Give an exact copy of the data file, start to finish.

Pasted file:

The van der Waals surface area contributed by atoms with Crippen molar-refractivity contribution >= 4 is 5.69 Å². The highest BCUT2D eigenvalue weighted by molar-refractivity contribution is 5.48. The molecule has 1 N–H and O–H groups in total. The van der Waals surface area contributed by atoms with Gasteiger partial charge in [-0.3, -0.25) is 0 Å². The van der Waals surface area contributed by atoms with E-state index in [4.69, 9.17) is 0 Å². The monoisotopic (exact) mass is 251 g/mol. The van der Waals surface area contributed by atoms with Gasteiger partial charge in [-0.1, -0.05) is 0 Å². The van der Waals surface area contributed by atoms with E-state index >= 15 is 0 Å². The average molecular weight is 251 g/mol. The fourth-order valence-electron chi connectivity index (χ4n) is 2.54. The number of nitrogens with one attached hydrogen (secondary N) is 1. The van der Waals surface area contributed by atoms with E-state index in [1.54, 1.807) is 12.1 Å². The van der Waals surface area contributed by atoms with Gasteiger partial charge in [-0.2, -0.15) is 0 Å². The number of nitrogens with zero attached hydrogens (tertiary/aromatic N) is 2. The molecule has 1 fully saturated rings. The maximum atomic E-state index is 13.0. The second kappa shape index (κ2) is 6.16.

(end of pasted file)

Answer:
The van der Waals surface area contributed by atoms with Crippen molar-refractivity contribution >= 4 is 5.69 Å². The highest BCUT2D eigenvalue weighted by molar-refractivity contribution is 5.48. The molecule has 1 N–H and O–H groups in total. The van der Waals surface area contributed by atoms with Gasteiger partial charge in [-0.3, -0.25) is 0 Å². The van der Waals surface area contributed by atoms with E-state index in [4.69, 9.17) is 0 Å². The monoisotopic (exact) mass is 251 g/mol. The van der Waals surface area contributed by atoms with Gasteiger partial charge in [-0.1, -0.05) is 0 Å². The van der Waals surface area contributed by atoms with E-state index >= 15 is 0 Å². The average molecular weight is 251 g/mol. The fourth-order valence-electron chi connectivity index (χ4n) is 2.54. The number of nitrogens with one attached hydrogen (secondary N) is 1. The van der Waals surface area contributed by atoms with E-state index in [1.54, 1.807) is 12.1 Å². The van der Waals surface area contributed by atoms with Gasteiger partial charge in [-0.2, -0.15) is 0 Å². The number of nitrogens with zero attached hydrogens (tertiary/aromatic N) is 2. The molecule has 1 fully saturated rings. The maximum atomic E-state index is 13.0. The second kappa shape index (κ2) is 6.16.